Many are missing that this article is about the client, (commercial or consumer, does not matter), who want something not specified in the contract for a small price. This is NOT about the respectful client who says, “How much would it cost to get,…” but the client who says, “Since it won't cost you anything extra, I'll give you this small token for….”

Well my initial response was to a previous poster who said "No unretouched images, ever. If a client wants all of them, they pay to have them edited"

Everything is negotiable. Say yes, no or it will cost $XX more. Don't take it personally.
Then go get better clients.

Tony Clark's picture

Your images have value, if a client wants more than what was agreed upon before the shoot then you need to renegotiate. I have a basic fee that I start with and adjust to a clients preference on files. One client gave me a shot list that was executed, later requested all RAW files and we quickly agreed on an adjusted fee. I realize that every job is different, people have different levels of usage and editing skills so you need to be flexible. BTW, did I say that your images have value?

Exactly right. Take the money, at your price. Not like those images are ever going to make any more money otherwise. How many years would you buy new storage for them, just to take up space.
Most of us are in business to make money. Make as much as you can from every client.

Scott Hussey's picture

If they've already paid me for the delivered photos, and the unused photos aren't going to earn me any income otherwise, I'd consider it.

But it's one thing to provide unedited raw files. Licensing is quite another thing, however...

Jeff McCollough's picture

There is a headshot photographer that delivers all the untouched files. He hosts workshops and everything. I really don't understand that mentality.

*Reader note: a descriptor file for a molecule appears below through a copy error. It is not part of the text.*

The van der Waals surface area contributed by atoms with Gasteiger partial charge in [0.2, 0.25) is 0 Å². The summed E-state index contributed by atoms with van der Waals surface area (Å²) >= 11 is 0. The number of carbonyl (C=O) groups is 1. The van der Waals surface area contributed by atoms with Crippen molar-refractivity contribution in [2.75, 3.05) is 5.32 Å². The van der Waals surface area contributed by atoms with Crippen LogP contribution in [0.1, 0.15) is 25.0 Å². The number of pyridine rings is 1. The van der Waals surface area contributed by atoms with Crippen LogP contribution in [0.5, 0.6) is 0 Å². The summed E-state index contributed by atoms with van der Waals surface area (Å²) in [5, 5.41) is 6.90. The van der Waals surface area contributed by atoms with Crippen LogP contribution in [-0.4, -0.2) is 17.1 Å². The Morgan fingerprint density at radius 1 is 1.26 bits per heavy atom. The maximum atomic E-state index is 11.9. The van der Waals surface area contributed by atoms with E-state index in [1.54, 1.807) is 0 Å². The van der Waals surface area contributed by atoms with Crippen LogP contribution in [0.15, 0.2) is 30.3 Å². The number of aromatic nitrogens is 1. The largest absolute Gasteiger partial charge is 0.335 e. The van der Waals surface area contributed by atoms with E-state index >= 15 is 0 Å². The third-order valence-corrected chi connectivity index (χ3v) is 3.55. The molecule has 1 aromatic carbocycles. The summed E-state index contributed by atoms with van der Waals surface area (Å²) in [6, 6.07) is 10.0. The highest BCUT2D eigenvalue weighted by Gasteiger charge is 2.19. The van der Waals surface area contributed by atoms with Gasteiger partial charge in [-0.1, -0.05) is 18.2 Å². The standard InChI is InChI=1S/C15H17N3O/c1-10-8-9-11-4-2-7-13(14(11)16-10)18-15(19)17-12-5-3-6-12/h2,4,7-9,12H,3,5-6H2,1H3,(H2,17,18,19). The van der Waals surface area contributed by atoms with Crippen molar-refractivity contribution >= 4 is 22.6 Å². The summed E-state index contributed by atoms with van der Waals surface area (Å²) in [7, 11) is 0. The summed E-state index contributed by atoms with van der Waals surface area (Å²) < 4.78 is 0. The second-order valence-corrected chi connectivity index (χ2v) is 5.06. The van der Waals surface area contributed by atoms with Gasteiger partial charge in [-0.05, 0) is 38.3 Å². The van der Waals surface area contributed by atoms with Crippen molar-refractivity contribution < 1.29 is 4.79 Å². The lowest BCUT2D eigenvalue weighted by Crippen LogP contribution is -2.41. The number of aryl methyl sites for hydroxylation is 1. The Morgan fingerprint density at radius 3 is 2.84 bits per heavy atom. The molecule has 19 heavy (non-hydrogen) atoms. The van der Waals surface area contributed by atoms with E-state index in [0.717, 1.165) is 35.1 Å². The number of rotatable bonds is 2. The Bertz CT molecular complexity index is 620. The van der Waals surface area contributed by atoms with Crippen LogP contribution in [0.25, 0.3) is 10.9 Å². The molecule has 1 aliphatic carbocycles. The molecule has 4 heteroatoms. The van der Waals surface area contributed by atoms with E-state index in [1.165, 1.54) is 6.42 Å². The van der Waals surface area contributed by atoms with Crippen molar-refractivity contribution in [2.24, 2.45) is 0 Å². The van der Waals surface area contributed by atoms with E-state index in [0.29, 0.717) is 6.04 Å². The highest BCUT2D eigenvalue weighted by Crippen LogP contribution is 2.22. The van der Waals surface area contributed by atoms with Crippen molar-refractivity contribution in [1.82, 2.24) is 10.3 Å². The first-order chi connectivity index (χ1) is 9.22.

I also happen to be in a group of actors and many of them demand to receive all images from a shoot.

Tony Clark's picture

Demand? I don’t think I’d react well to that unless a fee is agreed upon in advance. An actors headshot doesn’t have a lot of value unless you’re the actor but that doesn’t mean that I’d give it to them without compensation. You cannot stay in business if you don’t see the value in your product.

Jeff McCollough's picture

Exactly. They say they need all of the images but what's best is figuring out which are the best and just use those for their castings. They should be shooting new images every year(I'm making that up as idk how often as I don't work with actors) anyways to have updated images. 400 images from an old shoot isn't worth anything to them.

Obviously if you want to sell them and make extra cash then go for it. Personally I don't deliver unedited work.

I'd offer a contact sheet of all the unedited photos (if you haven't already for selection purposes), then negotiate a per image price of any others they want later down the track.

Maybe explain that when you order food, you're not just buying the ingredients, you're buying the chefs skills in the kitchen.

Deleted Account's picture

Everything has its price. If they REALLY want them then they can pay accordingly.

Zack Schindler's picture

Give them the files with a giant dark watermark on each.

C Fisher's picture

I read that as giant dick watermark 😳 may also be effective.